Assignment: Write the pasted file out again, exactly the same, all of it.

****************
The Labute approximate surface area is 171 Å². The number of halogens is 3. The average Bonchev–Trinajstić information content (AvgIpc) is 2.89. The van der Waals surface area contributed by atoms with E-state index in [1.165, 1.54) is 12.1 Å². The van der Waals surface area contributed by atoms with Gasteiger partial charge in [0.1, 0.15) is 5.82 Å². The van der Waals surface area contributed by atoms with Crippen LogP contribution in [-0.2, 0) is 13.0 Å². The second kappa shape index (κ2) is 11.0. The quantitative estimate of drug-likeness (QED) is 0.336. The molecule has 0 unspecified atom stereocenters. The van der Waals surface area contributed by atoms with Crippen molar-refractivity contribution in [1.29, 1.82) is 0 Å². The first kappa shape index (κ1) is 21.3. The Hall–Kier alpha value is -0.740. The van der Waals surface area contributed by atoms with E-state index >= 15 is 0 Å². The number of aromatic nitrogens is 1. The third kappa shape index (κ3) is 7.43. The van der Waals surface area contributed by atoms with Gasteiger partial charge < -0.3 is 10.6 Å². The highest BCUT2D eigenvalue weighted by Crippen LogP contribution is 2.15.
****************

The Labute approximate surface area is 171 Å². The number of halogens is 3. The average Bonchev–Trinajstić information content (AvgIpc) is 2.89. The van der Waals surface area contributed by atoms with E-state index in [1.165, 1.54) is 12.1 Å². The van der Waals surface area contributed by atoms with Gasteiger partial charge in [0.1, 0.15) is 5.82 Å². The van der Waals surface area contributed by atoms with Crippen LogP contribution in [-0.2, 0) is 13.0 Å². The second kappa shape index (κ2) is 11.0. The quantitative estimate of drug-likeness (QED) is 0.336. The molecule has 0 unspecified atom stereocenters. The van der Waals surface area contributed by atoms with Crippen molar-refractivity contribution in [1.29, 1.82) is 0 Å². The first kappa shape index (κ1) is 21.3. The Hall–Kier alpha value is -0.740. The van der Waals surface area contributed by atoms with E-state index >= 15 is 0 Å². The number of aromatic nitrogens is 1. The third kappa shape index (κ3) is 7.43. The van der Waals surface area contributed by atoms with Gasteiger partial charge < -0.3 is 10.6 Å². The highest BCUT2D eigenvalue weighted by Crippen LogP contribution is 2.15.